March 5, 2014
FOR IMMEDIATE RELEASE
FCAT Schedule Creating Problems for
Christians and Jews
Christians and Jews throughout Florida are discovering that this spring’s FCAT testing schedule conflicts with the celebration of two multi-day religious celebrations–Holy Week and Good Friday for Christians, and Passover for Jews.
This is not the first time the state’s testing program has created consternation for those who place a high value on their faith tradition’s major celebrations. Nor are the scheduling conflicts unique to Central Florida counties, according to Cynthia Landers, senior administrator for Student Assessment and Database Management at Orange County Public Schools. Sixty of Florida’s 67 counties are facing a similar problem.
“Religious leaders recognize the challenge educators face in scheduling state-wide exams,” says Pastor James Coffin, executive director of the Interfaith Council of Central Florida. “The window in which the exams must be completed is relatively small, and there can be a variety of regional considerations that limit a given school district’s flexibility. But, as a practical matter, there are some days that should be considered off- limits. Categorically.”
Pastor Coffin suggests that in the same way that teachers wouldn’t schedule tests or have the due date for major assignments on the day after the Super Bowl, Holy Week and Passover should be black-out times, as well. “There are just too many out-of-school activities going on for many of the students to be fully rested and focused on a major exam–one that can determine whether they’ll advance to the next grade. Their performance can also influence the collective grade the school receives,” he says.
“It’s a ‘catch-22’ for parents,” says the Rev. Bryan Fulwider, president of the non-profit Building US and a long-time advocate for better interfaith understandings. “Obviously, parents want their children to achieve high marks academically. But they also want them to gain the blessing of participating in what are some of the most significant activities on their faith’s religious calendar.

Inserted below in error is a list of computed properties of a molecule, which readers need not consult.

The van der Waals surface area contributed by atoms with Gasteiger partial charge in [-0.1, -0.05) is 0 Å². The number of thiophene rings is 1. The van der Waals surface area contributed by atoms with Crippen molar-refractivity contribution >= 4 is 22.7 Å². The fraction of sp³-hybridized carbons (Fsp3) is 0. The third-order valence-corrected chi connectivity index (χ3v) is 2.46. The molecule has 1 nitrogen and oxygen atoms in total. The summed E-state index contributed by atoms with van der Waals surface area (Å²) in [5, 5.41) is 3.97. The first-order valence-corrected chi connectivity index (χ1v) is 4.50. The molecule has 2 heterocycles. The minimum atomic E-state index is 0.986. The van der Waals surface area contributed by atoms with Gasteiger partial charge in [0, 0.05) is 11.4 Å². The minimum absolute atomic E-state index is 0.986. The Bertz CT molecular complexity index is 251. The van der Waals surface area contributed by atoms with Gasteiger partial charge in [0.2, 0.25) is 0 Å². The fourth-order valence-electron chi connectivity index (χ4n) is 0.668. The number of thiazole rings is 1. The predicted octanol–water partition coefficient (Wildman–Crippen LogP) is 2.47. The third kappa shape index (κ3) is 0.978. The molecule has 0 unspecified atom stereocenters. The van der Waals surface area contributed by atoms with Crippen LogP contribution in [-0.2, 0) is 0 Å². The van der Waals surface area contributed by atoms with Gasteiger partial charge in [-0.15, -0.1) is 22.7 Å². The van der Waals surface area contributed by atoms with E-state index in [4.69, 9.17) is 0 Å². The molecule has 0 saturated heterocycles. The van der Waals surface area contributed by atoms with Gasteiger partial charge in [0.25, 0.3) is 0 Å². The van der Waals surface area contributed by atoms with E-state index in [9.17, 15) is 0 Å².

“In fact, the challenges go beyond even that,” Rev. Fulwider continues. “If parents speak up too vocally and resist too strongly when these conflicts arise, they’re viewed as unsupportive and unreasonable. But if they’re too congenial in voicing their complaints, their concerns aren’t really taken seriously, and the problem keeps resurfacing year after year.”
“One of the challenges in bringing about change,” says Pastor Coffin, “is that comments and complaints are primarily directed to the educators at county and school level. Yet they have minimal latitude to adjust dates. The big decisions are made at the state level, where the decision makers receive relatively little direct feedback.”
Although Florida’s public schools provide for excused absences for major religious celebrations, and they also provide for make-up testing, parents are quick to point out that the dynamics change when it’s not the whole class that’s taking the test. And it still puts a potentially adverse burden on the student because all testing must be completed within the state-designated window.